Home News Featured News Xiaxue calls Minister K. Shanmugam out for playing identity politics on Facebook

Xiaxue calls Minister K. Shanmugam out for playing identity politics on Facebook

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By Phyllis Lee

On Thursday evening (Sept 14), Minister of Home Affairs and Law K. Shanmugam posted a photo of President Halimah Yacob with Prime Minister Lee Hsien Loong and Chief Justice Sundaresh Menon on Facebook.

He captioned the photo: “Malay President, Chinese Prime Minister and Indian Chief Justice. Representation of Singapore.”

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In response to this, Singaporean blogger Xiaxue wrote an 814-word long post accusing him, as well as the public, of playing identity politics on Friday (Sept 15).

She said: “Don’t play identity politics because it’s a slippery slope that never ends. You will end up dividing the nation as collectivism takes over, separating people by into divisive groups competing with each other for so called equality – when people are supposed to be treated as individuals.”

The well-known PAP supporter continued by pointing out the lack of representation for the female, agonist, atheist, LGBT, overweight, disabled, midget and less-educated communities in the Cabinet.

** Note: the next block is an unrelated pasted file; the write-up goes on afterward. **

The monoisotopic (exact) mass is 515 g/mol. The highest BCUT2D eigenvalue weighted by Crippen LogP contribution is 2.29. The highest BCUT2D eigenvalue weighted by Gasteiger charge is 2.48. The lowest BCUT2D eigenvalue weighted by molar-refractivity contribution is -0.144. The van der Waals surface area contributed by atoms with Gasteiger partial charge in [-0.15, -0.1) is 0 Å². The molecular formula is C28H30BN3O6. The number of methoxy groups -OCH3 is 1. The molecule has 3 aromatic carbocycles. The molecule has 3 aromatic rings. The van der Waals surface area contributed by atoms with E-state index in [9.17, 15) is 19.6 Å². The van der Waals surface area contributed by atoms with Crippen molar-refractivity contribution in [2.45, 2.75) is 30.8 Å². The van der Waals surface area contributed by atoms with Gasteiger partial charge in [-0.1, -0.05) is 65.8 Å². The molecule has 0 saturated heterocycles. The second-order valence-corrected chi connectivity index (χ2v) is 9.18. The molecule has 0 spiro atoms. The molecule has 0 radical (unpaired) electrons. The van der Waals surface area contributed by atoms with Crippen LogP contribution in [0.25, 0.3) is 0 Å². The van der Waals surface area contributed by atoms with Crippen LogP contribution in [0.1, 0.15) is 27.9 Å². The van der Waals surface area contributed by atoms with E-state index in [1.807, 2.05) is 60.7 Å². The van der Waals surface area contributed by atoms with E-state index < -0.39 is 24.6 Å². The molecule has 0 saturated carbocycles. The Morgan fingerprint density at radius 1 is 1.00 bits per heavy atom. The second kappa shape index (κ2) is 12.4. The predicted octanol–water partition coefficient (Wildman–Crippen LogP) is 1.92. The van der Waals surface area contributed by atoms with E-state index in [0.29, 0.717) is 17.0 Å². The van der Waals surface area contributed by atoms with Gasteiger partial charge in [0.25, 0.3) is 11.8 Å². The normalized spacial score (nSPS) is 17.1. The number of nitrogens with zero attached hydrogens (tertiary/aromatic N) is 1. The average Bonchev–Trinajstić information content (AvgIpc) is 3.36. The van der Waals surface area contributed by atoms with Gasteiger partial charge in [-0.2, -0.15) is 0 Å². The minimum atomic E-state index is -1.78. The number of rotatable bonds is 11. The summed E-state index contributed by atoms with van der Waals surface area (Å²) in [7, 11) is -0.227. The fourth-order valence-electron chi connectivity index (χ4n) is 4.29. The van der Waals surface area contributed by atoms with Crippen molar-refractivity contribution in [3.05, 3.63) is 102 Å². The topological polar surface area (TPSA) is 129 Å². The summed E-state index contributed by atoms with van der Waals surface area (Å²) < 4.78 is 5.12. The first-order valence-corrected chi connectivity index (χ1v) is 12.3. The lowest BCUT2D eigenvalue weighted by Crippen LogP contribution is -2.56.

Moving on to the general public, she cited a popular tweet she saw, which said that only the Chinese were angry with the elections results, followed by a sarcastic “I wonder why”.

“We are all Singaporeans that didn’t get to vote, it’s natural we are upset. Please don’t make this a race thing. But hey this is an example of what identity politics do; divide people. You are Chinese? You are not part of my group,” she posted.

Xiaxue lamented that it’s a shame that Mdm Halimah isn’t recognised for her personal experience and achievements, but instead for her race and gender.

She concluded:
“At least if Singaporeans elected her we can say that as a nation we believed that a woman can do what is traditionally a man’s job and perhaps there is a little something to be proud of there, condescending as it is. But we weren’t even given that chance.
So continue to call her “Malay President” I suppose – by all means emphasize the fact that her race is why she got elected (is that the right word since there is no election), not by democratic choice for all her merits.
All of you know I’m a staunch PAP supporter. But I’m feeling pretty disillusioned tbh.”
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